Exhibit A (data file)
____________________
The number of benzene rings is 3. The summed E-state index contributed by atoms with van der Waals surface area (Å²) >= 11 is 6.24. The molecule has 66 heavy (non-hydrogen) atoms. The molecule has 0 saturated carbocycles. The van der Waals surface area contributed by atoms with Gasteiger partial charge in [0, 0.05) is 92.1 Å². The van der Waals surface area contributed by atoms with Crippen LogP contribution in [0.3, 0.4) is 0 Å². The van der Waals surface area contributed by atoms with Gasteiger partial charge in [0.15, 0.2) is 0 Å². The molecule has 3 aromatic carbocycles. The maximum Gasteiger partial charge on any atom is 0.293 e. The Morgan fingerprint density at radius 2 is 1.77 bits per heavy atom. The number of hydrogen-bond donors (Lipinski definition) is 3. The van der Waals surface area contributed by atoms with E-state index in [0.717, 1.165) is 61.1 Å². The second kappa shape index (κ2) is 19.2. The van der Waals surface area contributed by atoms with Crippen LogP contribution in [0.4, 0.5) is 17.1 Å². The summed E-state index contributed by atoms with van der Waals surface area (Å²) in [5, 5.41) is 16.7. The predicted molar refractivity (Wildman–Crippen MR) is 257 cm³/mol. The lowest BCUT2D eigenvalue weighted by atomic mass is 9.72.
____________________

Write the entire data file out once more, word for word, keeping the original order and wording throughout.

The number of benzene rings is 3. The summed E-state index contributed by atoms with van der Waals surface area (Å²) >= 11 is 6.24. The molecule has 66 heavy (non-hydrogen) atoms. The molecule has 0 saturated carbocycles. The van der Waals surface area contributed by atoms with Gasteiger partial charge in [0, 0.05) is 92.1 Å². The van der Waals surface area contributed by atoms with Crippen LogP contribution in [0.3, 0.4) is 0 Å². The van der Waals surface area contributed by atoms with Gasteiger partial charge in [0.15, 0.2) is 0 Å². The molecule has 3 aromatic carbocycles. The maximum Gasteiger partial charge on any atom is 0.293 e. The Morgan fingerprint density at radius 2 is 1.77 bits per heavy atom. The number of hydrogen-bond donors (Lipinski definition) is 3. The van der Waals surface area contributed by atoms with E-state index in [0.717, 1.165) is 61.1 Å². The second kappa shape index (κ2) is 19.2. The van der Waals surface area contributed by atoms with Crippen LogP contribution in [0.4, 0.5) is 17.1 Å². The summed E-state index contributed by atoms with van der Waals surface area (Å²) in [5, 5.41) is 16.7. The predicted molar refractivity (Wildman–Crippen MR) is 257 cm³/mol. The lowest BCUT2D eigenvalue weighted by atomic mass is 9.72.